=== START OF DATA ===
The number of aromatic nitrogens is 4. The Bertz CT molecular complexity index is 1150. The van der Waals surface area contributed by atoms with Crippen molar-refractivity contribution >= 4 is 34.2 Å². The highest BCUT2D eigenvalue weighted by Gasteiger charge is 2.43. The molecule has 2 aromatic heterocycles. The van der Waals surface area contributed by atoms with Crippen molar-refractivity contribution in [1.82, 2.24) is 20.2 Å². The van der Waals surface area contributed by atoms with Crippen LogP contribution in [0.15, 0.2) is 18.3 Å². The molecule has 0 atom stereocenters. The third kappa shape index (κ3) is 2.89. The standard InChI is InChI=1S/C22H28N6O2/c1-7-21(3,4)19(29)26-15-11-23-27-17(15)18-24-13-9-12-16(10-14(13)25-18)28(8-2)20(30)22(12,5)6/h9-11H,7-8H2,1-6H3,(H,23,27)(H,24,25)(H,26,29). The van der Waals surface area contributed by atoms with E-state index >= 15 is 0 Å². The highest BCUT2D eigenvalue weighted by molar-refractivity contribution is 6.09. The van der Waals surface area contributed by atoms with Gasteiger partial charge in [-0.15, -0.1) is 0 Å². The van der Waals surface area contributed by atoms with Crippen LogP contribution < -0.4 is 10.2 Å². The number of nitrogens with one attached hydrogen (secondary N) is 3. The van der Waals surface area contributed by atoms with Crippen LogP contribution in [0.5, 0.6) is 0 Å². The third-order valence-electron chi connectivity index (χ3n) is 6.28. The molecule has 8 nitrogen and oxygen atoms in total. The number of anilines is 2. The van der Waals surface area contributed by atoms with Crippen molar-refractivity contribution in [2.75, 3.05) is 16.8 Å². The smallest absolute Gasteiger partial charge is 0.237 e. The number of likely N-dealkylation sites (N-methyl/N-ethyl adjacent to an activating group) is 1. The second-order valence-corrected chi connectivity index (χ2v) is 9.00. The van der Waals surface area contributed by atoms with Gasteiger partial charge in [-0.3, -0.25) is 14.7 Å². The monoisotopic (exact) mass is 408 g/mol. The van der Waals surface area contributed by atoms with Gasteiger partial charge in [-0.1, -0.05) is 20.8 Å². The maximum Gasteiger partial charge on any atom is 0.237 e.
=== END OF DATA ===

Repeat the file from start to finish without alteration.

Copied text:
The number of aromatic nitrogens is 4. The Bertz CT molecular complexity index is 1150. The van der Waals surface area contributed by atoms with Crippen molar-refractivity contribution >= 4 is 34.2 Å². The highest BCUT2D eigenvalue weighted by Gasteiger charge is 2.43. The molecule has 2 aromatic heterocycles. The van der Waals surface area contributed by atoms with Crippen molar-refractivity contribution in [1.82, 2.24) is 20.2 Å². The van der Waals surface area contributed by atoms with Crippen LogP contribution in [0.15, 0.2) is 18.3 Å². The molecule has 0 atom stereocenters. The third kappa shape index (κ3) is 2.89. The standard InChI is InChI=1S/C22H28N6O2/c1-7-21(3,4)19(29)26-15-11-23-27-17(15)18-24-13-9-12-16(10-14(13)25-18)28(8-2)20(30)22(12,5)6/h9-11H,7-8H2,1-6H3,(H,23,27)(H,24,25)(H,26,29). The van der Waals surface area contributed by atoms with E-state index >= 15 is 0 Å². The highest BCUT2D eigenvalue weighted by molar-refractivity contribution is 6.09. The van der Waals surface area contributed by atoms with Gasteiger partial charge in [-0.15, -0.1) is 0 Å². The van der Waals surface area contributed by atoms with Crippen LogP contribution < -0.4 is 10.2 Å². The number of nitrogens with one attached hydrogen (secondary N) is 3. The van der Waals surface area contributed by atoms with Crippen LogP contribution in [0.5, 0.6) is 0 Å². The third-order valence-electron chi connectivity index (χ3n) is 6.28. The molecule has 8 nitrogen and oxygen atoms in total. The number of anilines is 2. The van der Waals surface area contributed by atoms with Crippen molar-refractivity contribution in [2.75, 3.05) is 16.8 Å². The smallest absolute Gasteiger partial charge is 0.237 e. The number of likely N-dealkylation sites (N-methyl/N-ethyl adjacent to an activating group) is 1. The second-order valence-corrected chi connectivity index (χ2v) is 9.00. The van der Waals surface area contributed by atoms with Gasteiger partial charge in [-0.3, -0.25) is 14.7 Å². The monoisotopic (exact) mass is 408 g/mol. The van der Waals surface area contributed by atoms with Gasteiger partial charge in [-0.1, -0.05) is 20.8 Å². The maximum Gasteiger partial charge on any atom is 0.237 e.